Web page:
As soon as he left the ground, I saw the reaction on his face.
Equal parts excitement and fear.
Into the small tree he went. Climbing from branch to branch. Daring to move from the secure place he currently stood.
He turned to me and asked, “Dad, will you climb with me?”
But the tree wouldn’t hold us both. So I could be close by, but I couldn’t be right beside him.
It made me think of two experiences we have with students.
In the first, the thing that will help our students learn to take risks is our willingness to walk right beside them, risk in the same way they are. Maybe that’s writing in front of them, choosing practice problem you’ve not worked before so you can show students what working through the process looks like the first time, or doing experiments that truly ask new questions.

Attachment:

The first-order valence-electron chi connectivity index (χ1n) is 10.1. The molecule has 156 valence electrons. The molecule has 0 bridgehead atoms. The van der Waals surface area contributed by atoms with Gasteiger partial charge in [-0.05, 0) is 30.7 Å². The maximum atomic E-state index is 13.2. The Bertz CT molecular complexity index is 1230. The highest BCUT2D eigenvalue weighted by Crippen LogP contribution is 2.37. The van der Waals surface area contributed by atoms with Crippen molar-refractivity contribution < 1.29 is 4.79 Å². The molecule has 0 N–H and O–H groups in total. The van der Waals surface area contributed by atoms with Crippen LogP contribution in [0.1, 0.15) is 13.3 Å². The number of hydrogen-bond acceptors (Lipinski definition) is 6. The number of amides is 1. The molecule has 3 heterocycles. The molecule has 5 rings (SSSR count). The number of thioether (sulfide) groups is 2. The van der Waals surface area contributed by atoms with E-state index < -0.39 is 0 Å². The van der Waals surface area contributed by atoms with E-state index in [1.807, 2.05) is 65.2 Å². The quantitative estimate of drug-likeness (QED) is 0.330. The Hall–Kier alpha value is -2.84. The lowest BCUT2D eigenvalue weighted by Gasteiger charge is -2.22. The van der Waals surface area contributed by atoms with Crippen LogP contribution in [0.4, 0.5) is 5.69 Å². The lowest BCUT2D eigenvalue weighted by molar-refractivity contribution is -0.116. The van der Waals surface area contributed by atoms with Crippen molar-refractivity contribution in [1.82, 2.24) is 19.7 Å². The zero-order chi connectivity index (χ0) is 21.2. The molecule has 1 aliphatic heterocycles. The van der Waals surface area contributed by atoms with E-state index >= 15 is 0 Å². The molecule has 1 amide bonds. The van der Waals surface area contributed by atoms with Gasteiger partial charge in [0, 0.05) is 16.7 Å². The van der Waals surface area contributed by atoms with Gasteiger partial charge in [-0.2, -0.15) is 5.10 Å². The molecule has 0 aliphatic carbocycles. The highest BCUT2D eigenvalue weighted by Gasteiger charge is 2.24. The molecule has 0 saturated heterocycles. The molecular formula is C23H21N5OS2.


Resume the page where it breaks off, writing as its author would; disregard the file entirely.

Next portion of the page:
Submitting ourselves to the same risks we ask of our students situates us all as learners. That’s a small thing that ends up being a big deal.
But, as much as we can support them by learning alongside them, at some point, our students have to go out where we can’t protect them.
As Graham moved from branch to branch, I could tell he wanted me with him as much for the companionship as for the safety. But where he was wouldn’t support us both.
That scares me, but look at the fun that he had!
Let’s get our students ready to explore past the reach of our safety nets and teach them to embrace new challenges with excitement.
One Reply to “Will You Climb With Me?”
So true in English Arron when you write a collective piece on the board sharing ideas and experimenting . Why not run an interclass competition to nurture this approach .
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